Last week, the famous Pithora folk art practiced by Bhil, Bhilala and Rathwa tribes was presented in this column towards our pursuit of highlighting the traditional occupations underscoring rich art and aesthetics from rural India.
Bhilala tribe and their indigenous occupations are studied by anthropologists and cultural studies enthusiasts with much passion and fervor owing to their flair for colors and creativity. Beautiful, symmetrical and meticulously intertwined glass and plastic beads, which the Bhilala women weave into necklaces, armlets, earrings and rings is what makes the household economics complete – with Bhil men engaging in Pithora folk art and their female counterparts celebrating their traditions by creating beaded necklaces, chokers or vernacularly known as ‘Galsan Maalas’.
Ancestral silver: Vintage value and Inspiration
Jewellery is an important means of saving for rural women. A walk down the villages of Aadharkaanch or Dehrikheda villages in the district will highlight the socio-economic and psychological aspect tribal women associate to jewellery.
Lack of safe and secure spaces to store precious jewels is one reason why most women almost always wear silver Hansli (collar necklace), heavy armlets, anklets and earrings. Also, to dress up for the local haat bazaar with rich embroidered Ghagras in rich purples, pinks and reds with silver, every Sunday.
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It is a delight to notice these colors embellished with such ethnic antique pieces of jewellery of royal and intricate styles which exude authenticity, and is a luxury to find these days in the era of substitutes lacking originality.
Their ancestral and royal, Chaandi ki Hansli made of coins and silver is one of the most sought after vintage pieces of tribal jewelry valued by cultural connoisseurs all across the globe. This passes on from mother to daughter, daughter in law thereby preserving its hereditary quotients and its innate historical appeal.
Because jewellery is such an integral part of their lives, women from this tribe unleash their creative talents into hand-made ornaments heavily drawing from their traditional metal and silver jewels. Cowrie shells, embroidered cloth, wool, sequins, glass and plastic beads – are all easily accessible to Bhilala women for bead work.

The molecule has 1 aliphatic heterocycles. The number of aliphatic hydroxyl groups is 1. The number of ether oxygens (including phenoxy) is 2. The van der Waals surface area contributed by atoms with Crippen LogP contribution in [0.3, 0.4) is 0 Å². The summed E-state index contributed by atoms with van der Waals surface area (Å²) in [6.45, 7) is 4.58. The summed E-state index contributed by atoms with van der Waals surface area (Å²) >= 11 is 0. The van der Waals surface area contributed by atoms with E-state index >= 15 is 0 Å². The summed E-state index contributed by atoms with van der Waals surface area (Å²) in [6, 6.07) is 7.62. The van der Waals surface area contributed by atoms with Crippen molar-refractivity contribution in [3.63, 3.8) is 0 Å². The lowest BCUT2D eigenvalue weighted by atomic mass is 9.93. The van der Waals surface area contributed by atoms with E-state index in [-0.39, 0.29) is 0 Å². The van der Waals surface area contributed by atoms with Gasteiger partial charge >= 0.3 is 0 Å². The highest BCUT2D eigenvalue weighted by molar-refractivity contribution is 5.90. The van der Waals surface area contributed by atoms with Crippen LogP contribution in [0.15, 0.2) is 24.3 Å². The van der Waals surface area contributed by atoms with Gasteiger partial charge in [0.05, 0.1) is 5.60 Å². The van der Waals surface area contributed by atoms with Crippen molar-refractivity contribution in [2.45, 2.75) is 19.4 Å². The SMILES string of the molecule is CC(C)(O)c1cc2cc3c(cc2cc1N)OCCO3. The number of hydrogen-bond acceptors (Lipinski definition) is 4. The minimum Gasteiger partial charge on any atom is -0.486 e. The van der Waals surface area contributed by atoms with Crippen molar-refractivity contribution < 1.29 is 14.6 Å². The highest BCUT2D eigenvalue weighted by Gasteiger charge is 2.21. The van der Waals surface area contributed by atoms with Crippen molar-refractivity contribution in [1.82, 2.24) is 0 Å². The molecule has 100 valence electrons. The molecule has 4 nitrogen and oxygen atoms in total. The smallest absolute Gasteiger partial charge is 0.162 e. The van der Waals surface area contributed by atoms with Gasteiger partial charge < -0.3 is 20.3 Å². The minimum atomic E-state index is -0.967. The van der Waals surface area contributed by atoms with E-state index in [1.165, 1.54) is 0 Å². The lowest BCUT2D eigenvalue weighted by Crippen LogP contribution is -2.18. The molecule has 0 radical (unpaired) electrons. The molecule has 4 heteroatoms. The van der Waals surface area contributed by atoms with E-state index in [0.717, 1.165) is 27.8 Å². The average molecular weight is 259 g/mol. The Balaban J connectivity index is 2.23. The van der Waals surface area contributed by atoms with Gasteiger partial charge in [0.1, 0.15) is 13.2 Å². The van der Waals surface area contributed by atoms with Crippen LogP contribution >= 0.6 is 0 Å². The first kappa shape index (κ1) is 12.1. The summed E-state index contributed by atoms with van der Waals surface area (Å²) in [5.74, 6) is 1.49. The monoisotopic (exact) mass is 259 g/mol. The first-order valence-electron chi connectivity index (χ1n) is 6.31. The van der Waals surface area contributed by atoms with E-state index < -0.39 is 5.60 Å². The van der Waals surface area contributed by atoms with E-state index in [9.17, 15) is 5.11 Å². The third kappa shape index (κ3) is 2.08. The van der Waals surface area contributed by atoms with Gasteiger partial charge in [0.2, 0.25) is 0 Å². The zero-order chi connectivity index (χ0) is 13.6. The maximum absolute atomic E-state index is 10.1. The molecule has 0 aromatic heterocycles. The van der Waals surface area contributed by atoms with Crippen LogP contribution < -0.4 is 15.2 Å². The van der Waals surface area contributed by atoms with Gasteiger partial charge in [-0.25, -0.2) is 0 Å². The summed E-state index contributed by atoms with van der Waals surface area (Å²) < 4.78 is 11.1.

Heavily influenced from parts of Gujarat and also dependent on the territory for raw materials– this beautiful weaving of beads travelled to Jobat in Alirajpur from parts of Gujarat and Rajasthan before metamorphosing into one of the primary occupations of women in the district receiving attention and support from administrations.
The ‘Galsan Maala’ of beads, used by tribal women as a convenient day to day ornament, and also to make a living is a noticeable inspiration from the traditional silver Hansli. More importantly, these beaded necklaces also suit the urban styles and contemporary demand patterns originating from adjoining cities like Indore and Bhopal.
Bead work: An important means of income for women
Over and above their agricultural engagements, Mahua, Tendu collection, women use their spare time for practicing bead work. Since low working hours are involved in weaving beads into beautiful necklaces and earrings – a large number of women engage in this occupation with the tradition passing on from one generation to the other.
Economic independence and developing skills in bead work has been an important social shift in community dynamics of these tribes- as women now actively contribute towards family income thereby, also enhancing their own socio-economic status while unleashing their creative imagination with simple ingredients such as bead and thread.
These handcrafted bead works which are quite famous in local markets and formal markets outside Alirajpur, maintain the equilibrium between demand and supply in the local supply chain of bead jewellery. Over the past few years, government administrations have contributed enormously to beadwork promotions. Many Bhilala women are now associated with self-help groups engaging in bead art works and have been formally trained by experts.
Since they engage with colors on a daily basis owing to traditions, and creatively express through handmade pursuits, bead work on textiles and fabrics could be introduced which would add versatility and diversification through a unique blend of beads and textile designing. This could be an easy method of introducing livelihood innovation as Bhilala women have a penchant for heavy embroidery work, visible from their attires and appurtenances.
Additionally, a marketing outlet or an exhibition for bead jewelry and folk paintings could be started in the district headquarters with the support of government administration and private investors. This could be an ‘art store’ housing all important forms of traditional art increasing visibility of indigenous occupations of men and women and cultural byproducts of their chores – heritage tribal jewelry and folk paintings which are important repositories of tribal cultures and knowledge.
Training programmes could be organized at this centre where bead artists, painters could be invited for capacity building of the Bhilalas. Subsequently, online marketing of Galsan Maala and folk paintings could be introduced with detailed catalogues. Such an initiative would increase market accessibility and visibility of these groups and position Alirajpur on the global map of indigenous arts.